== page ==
2.
Banerjee ER, Biswas S, Das R. Nutraceutical-prophylactic and therapeutic role of functional food in health. J Nutr Food Sci 2016;6:1-17.  Back to cited text no. 2
    
3.
Adams GG, Jeewani SI, Morris GA, Harding SE. The hypoglycaemic effect of pumpkins as anti-diabetic and functional medicines. Food Res Int 2011;44:862-7.  Back to cited text no. 3
    
4.
Yadav M, Jain S, Tomarl R, Prasad GB, Yadav H. Medicinal and biological potential of pumpkin: An updated review. Nutr Res Rev 2010;23:184-90.  Back to cited text no. 4
    
5.
Malkanthi HH, Umadev SH. Effect of dried pumpkin pulp and seed powder on physical, chemical and sensory properties of biscuits. Int J Sci Res 2018;7:32-4.  Back to cited text no. 5
    
6.
Suzuki K, Ito Y, Suzuki S, Aoki K. A study on serum carotene level people with hypoglycemia who was screened among residents living in a rural area of Hokkaido Japan. Nippon Eiseigaku Zasshi 2000;55:481-8.  Back to cited text no. 6
    
7.
Panday P. Development and Evaluation of Foxtail Millet-Based Vermicelli [Master's thesis]. Dharwad: University of Agricultural Sciences; 2013.  Back to cited text no. 7
    
8.
Tawo EN, Abara AE, Malu SP, Alobi NO. Evaluation of pH value in some common carbohydrate foods item consumed by community in the central senatorial district of cross river state, South-South Nigeria. Pak J Nutr 2009;8:1387-90.  Back to cited text no. 8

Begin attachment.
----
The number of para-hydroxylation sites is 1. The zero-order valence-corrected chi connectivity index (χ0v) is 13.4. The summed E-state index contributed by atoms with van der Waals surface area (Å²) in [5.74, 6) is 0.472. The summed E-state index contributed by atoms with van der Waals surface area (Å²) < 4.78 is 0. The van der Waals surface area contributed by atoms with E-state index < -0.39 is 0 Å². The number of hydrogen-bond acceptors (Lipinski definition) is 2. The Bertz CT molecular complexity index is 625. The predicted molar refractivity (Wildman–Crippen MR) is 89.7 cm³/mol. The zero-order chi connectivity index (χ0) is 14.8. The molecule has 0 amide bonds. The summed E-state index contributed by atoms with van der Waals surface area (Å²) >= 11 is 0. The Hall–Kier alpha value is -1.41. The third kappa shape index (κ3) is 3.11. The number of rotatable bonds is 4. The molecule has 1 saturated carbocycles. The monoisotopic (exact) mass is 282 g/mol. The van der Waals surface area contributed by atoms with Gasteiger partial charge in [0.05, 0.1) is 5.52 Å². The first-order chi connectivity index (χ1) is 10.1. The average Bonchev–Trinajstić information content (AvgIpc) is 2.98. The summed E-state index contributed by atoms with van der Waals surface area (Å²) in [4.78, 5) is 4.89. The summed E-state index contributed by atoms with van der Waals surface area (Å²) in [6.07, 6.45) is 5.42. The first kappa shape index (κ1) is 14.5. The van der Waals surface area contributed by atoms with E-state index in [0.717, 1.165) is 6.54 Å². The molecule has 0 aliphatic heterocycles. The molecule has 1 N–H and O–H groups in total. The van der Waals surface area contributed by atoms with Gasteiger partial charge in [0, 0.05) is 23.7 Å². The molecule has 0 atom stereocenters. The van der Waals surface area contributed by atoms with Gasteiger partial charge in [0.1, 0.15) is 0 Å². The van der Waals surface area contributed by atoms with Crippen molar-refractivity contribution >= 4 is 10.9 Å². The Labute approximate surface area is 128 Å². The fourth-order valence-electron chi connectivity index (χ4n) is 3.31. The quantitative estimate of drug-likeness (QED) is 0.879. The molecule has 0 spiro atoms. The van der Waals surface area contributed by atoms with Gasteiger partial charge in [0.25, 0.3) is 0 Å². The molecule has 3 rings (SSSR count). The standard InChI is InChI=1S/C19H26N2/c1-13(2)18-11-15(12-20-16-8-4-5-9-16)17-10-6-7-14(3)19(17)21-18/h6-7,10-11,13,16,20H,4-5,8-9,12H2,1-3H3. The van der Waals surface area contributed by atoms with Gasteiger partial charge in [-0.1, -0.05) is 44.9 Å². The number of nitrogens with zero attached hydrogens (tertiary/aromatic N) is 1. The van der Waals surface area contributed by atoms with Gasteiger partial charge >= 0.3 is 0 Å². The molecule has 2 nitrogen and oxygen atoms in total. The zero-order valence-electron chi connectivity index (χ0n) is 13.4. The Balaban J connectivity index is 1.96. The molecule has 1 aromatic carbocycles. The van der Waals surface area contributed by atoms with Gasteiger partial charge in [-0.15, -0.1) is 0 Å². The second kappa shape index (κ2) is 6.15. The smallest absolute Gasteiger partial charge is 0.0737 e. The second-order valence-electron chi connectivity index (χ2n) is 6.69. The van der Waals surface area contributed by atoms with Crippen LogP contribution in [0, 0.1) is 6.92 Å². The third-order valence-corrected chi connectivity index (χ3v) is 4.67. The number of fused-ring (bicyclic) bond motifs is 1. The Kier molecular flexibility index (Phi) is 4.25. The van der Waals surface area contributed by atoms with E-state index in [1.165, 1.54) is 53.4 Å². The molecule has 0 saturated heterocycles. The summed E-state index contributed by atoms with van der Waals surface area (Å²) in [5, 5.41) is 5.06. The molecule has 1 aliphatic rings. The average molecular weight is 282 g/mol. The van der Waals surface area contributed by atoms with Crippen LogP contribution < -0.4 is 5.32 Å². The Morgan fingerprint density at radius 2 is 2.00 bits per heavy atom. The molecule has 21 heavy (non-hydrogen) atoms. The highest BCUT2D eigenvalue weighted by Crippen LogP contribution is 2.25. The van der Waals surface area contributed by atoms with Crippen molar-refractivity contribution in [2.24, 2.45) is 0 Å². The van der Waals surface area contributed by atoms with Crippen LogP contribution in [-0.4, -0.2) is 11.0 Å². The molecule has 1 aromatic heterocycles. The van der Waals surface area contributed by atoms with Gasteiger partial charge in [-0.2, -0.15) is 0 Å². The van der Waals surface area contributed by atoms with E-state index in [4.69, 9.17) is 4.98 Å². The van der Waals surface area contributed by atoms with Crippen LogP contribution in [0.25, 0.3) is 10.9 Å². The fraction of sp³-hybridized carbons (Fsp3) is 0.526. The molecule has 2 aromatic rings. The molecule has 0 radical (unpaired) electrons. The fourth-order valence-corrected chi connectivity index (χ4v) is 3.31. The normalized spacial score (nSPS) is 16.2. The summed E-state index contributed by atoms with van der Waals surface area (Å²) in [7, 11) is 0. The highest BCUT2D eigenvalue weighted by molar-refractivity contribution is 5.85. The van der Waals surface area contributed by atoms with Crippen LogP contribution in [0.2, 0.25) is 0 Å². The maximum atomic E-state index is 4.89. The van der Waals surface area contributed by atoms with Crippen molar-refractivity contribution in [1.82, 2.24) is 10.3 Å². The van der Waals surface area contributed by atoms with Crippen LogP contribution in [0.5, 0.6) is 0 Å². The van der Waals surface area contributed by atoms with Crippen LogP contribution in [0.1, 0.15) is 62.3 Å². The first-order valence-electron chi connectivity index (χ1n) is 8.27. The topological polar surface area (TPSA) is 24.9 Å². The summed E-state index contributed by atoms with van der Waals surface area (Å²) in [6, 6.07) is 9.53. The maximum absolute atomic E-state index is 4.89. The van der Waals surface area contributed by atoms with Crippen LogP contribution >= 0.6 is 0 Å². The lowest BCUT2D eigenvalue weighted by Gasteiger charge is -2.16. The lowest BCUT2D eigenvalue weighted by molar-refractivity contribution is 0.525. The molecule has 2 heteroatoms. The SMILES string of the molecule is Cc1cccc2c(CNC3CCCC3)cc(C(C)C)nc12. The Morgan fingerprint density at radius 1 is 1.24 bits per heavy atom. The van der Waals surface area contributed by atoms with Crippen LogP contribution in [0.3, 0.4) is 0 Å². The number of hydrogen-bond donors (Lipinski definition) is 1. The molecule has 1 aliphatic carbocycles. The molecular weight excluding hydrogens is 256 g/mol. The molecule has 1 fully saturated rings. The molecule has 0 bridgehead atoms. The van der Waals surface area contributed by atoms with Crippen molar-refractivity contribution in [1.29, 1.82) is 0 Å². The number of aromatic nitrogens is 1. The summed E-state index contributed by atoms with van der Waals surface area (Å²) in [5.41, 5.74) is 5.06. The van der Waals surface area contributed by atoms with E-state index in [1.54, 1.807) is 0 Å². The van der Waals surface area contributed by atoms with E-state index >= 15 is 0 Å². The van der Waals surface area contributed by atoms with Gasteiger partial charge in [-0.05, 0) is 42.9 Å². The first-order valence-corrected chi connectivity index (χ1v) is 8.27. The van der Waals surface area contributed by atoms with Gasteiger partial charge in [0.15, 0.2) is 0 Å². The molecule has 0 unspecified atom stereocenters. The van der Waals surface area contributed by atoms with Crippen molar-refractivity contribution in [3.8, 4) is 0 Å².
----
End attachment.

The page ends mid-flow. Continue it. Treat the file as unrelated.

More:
9.
Noorfarahzilah M, Mansoor AH, Hasmadi M. Proximate composition, mineral content and functional properties of Tarap (Artocarpus odoratissimus) seed flour. Food Res 2017;1:89-96.  Back to cited text no. 9
    
10.
Chandra S, Samsher S. Assessment of functional properties of different flours. Afr J Agric Res 2013;8:4849-52.  Back to cited text no. 10
    
11.
Association of Official Analytical Chemists. Official Method of Analysis. 13th ed. Washington. (DC): Association of Official Analytical Chemists; 1980.  Back to cited text no. 11
    
12.
Heau WR, Menzel RG, Roberts H, Free MH. Methods of Soil and Plant Analysis. Agriculture Research Service. Department of Agriculture. USA; 1965.  Back to cited text no. 12
    
13.
Adelowo FE, Oladeji SO, Odelade KA. The Spectrophotometric evaluation of phosphate in soil samples. J Environ Sci 2016;1:20-9.  Back to cited text no. 13
    
14.
Tauber H, Kleiner IS. A method for the quantitative determination of ascorbic acid (Vitamin C) content of various plant and animal tissues. J Biol Chem 1935;108:363-570.  Back to cited text no. 14
    
15.
Ranganna S. Handbook of Analysis and Quality Control for Fruit and Vegetable Products. New Delhi: Tata McGraw Hill Pub., Co., Ltd.; 2002.  Back to cited text no. 15
    
16.
Singleton VL, Rossi JA. A colorimetry of total phenolics with phosphomolybdic-phosphotungstic acid reagents. Am J Enol Viticult 1965;16:144-58.  Back to cited text no. 16
    
17.
Adubofuor J, Amoah I, Agyekum PB. Physicochemical properties of pumpkin fruit pulp and sensory evaluation of pumpkin-pineapple juice blends. Am J Food Sci Technol 2016;44:89-96.  Back to cited text no. 17